“This is so special to me and all my family,” she said. “I’m the first one to do this. . . . Now, I’ll be like everybody else here. I won’t feel like I don’t deserve to be here, like I can’t do anything I want to do.”


It was that sense of patriotism that the INS wanted to celebrate in its mass ceremonies. But at times, the ceremonies seemed to take on Hollywood overtones.

After the oath of allegiance was recited, former California Atty. Gen. Evelle J. Younger read the 14th Amendment to the new citizens and exhorted them to become involved in their communities, to vote, to work for political candidates--and to become den mothers. During one ceremony, Younger asked that all den mothers in the audience raise their hands. One did.

“You are a full-fledged citizen,” he told the group. “There is no legal limit to what you can accomplish. And I hope you make the most of your opportunity.”

Symbols of America

At one of the Nov. 21 ceremonies, Harold Ezell, western regional commissioner of the INS, turned flag-waving into an art.

“What a day, what a tremendous day--the first day of the rest of your lives as American citizens,” he said, reaching for his miniature of the Statue of Liberty.

After a brief pep talk on “this beautiful lady who’s getting a face lift,” Ezell led the group in a rousing a cappella rendition of “God Bless America” as he waved a tiny plastic American flag.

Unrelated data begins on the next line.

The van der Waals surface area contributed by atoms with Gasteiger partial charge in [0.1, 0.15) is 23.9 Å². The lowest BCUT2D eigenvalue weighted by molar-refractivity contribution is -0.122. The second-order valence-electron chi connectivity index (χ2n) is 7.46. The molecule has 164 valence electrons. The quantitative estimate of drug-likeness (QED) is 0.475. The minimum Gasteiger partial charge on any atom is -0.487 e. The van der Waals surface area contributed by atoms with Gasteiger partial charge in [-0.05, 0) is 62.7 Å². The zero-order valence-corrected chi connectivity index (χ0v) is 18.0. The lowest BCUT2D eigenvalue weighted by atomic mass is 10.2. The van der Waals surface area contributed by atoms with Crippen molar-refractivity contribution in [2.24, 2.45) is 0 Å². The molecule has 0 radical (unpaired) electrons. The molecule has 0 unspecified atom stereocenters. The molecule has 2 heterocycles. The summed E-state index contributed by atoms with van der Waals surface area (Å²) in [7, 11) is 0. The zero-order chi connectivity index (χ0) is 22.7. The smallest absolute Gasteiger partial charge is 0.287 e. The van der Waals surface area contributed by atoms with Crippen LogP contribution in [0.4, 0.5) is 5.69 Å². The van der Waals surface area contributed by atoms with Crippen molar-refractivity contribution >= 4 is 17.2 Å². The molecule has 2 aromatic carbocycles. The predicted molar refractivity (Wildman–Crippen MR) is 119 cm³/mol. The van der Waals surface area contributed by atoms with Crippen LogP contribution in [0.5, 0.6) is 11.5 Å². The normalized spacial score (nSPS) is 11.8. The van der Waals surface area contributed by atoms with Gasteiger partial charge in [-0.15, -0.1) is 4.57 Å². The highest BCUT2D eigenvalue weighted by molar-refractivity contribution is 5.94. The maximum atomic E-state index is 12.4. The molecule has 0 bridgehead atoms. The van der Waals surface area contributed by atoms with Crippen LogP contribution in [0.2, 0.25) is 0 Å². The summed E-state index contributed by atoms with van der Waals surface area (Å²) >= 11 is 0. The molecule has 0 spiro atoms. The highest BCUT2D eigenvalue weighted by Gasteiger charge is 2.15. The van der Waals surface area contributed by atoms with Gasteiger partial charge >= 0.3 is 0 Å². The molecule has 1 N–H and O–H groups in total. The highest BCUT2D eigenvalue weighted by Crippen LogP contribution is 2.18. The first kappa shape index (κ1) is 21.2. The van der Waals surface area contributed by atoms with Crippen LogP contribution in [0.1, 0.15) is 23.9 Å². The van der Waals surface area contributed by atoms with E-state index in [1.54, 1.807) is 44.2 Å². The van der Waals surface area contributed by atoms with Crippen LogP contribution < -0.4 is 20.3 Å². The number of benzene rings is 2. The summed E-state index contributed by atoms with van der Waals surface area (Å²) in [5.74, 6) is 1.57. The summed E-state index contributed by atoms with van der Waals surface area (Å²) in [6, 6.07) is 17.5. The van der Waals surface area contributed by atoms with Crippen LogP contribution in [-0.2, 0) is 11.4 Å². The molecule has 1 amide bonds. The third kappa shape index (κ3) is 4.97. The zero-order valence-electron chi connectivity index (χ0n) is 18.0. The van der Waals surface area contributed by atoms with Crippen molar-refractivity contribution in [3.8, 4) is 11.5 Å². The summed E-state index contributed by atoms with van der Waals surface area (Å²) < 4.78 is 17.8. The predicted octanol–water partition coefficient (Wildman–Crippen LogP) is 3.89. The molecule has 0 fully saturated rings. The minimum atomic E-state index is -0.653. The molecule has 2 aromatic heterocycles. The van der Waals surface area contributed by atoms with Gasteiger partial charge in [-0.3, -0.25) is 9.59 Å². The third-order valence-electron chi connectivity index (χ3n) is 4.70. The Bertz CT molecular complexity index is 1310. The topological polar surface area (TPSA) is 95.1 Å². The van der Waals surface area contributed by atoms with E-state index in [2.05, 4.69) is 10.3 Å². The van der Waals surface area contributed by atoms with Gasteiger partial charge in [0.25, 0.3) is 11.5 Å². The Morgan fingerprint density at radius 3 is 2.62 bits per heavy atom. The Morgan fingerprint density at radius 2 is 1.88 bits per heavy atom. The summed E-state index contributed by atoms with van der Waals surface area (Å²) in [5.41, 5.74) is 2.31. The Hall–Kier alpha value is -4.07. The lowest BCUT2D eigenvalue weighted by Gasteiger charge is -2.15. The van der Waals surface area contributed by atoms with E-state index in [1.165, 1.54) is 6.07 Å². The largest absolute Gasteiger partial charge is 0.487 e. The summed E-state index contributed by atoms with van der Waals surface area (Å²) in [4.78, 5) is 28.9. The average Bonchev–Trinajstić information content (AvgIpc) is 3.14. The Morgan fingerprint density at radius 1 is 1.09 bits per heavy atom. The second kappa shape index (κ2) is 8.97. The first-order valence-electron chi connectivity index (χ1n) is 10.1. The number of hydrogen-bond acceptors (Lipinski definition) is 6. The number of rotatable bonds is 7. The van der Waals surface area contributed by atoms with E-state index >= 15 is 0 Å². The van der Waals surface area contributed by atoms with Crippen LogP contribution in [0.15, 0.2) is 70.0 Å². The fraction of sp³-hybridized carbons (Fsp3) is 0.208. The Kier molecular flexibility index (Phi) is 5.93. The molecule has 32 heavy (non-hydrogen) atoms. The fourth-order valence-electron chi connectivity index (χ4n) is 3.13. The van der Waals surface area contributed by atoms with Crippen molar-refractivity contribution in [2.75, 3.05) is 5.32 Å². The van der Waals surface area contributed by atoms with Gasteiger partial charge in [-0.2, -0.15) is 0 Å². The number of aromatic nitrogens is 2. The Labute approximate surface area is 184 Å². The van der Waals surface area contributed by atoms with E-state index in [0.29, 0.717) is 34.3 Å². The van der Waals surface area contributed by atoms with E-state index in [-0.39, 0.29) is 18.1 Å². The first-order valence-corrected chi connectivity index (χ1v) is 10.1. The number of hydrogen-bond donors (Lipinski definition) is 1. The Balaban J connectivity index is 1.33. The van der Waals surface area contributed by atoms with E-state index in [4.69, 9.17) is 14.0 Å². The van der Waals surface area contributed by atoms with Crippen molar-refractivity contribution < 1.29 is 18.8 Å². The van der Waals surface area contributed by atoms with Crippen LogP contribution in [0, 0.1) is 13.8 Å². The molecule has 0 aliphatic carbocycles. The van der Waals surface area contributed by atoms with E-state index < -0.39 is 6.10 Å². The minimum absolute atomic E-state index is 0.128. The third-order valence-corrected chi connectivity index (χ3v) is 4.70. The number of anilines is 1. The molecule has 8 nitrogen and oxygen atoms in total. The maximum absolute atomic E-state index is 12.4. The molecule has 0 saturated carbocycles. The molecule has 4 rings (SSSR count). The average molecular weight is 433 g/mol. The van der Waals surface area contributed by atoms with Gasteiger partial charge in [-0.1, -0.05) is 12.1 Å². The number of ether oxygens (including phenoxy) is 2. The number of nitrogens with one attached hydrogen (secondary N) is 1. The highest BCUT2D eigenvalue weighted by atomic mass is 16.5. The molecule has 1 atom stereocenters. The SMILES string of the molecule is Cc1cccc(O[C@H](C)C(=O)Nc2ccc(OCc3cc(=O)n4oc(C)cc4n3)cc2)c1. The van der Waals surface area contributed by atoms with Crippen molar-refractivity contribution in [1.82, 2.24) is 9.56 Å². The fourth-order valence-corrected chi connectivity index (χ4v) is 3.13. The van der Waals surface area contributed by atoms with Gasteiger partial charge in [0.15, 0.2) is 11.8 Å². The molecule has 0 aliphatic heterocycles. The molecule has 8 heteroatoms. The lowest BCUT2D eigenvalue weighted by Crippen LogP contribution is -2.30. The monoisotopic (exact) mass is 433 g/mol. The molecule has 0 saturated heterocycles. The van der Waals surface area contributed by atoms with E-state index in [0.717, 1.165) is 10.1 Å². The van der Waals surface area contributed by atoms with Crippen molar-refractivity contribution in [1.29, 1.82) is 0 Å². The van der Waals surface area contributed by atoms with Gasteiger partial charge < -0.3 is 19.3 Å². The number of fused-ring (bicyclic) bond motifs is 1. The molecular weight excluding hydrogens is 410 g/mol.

Then came the video. As a large screen flashed with every possible image of Americana--the Statue of Liberty, wind-whipped American flags, the first men on the moon, the Los Angeles Memorial Coliseum graced by the Olympic flame--Lee Greenwood sang:

I thank my lucky stars to be living here today, ‘Cause the flag still stands for freedom, And they can’t take that away. I’m proud to be an American, Where at least I know I’m free, And I thank the men who died to give that right to me.

In the past two weeks, Gustafson watched Greenwood’s video all 12 times. But that, apparently, was not enough. “I own my own copy,” he said. “I love it. I play it at home.”

“This (ceremony) is great stuff for our district,” Gustafson said in a pre-ceremony interview. “What we’re doing by having large ceremonies is to help the court reduce its backlog.”

Until this year, he explained, the average wait for immigrants from the first day they filed for citizenship until the interview was 30 months. Now it is two months. In addition, the waiting period between interview and ceremony has been cut sharply.

“But personally, for me the importance of it (the mass ceremony) is just full love of country,” said Gustafson, who drives a pickup truck with license plates that read “IAM4USA.”


“If I could go through one of these without shedding a tear in deep appreciation of the sacrifices that it took to get these people here, it would be a switch,” he said.

“There is nothing like it. It sounds hokey. It sounds like I’m wearing patriotism on my sleeve, but it’s true. It’s fun stuff. It’s good stuff.”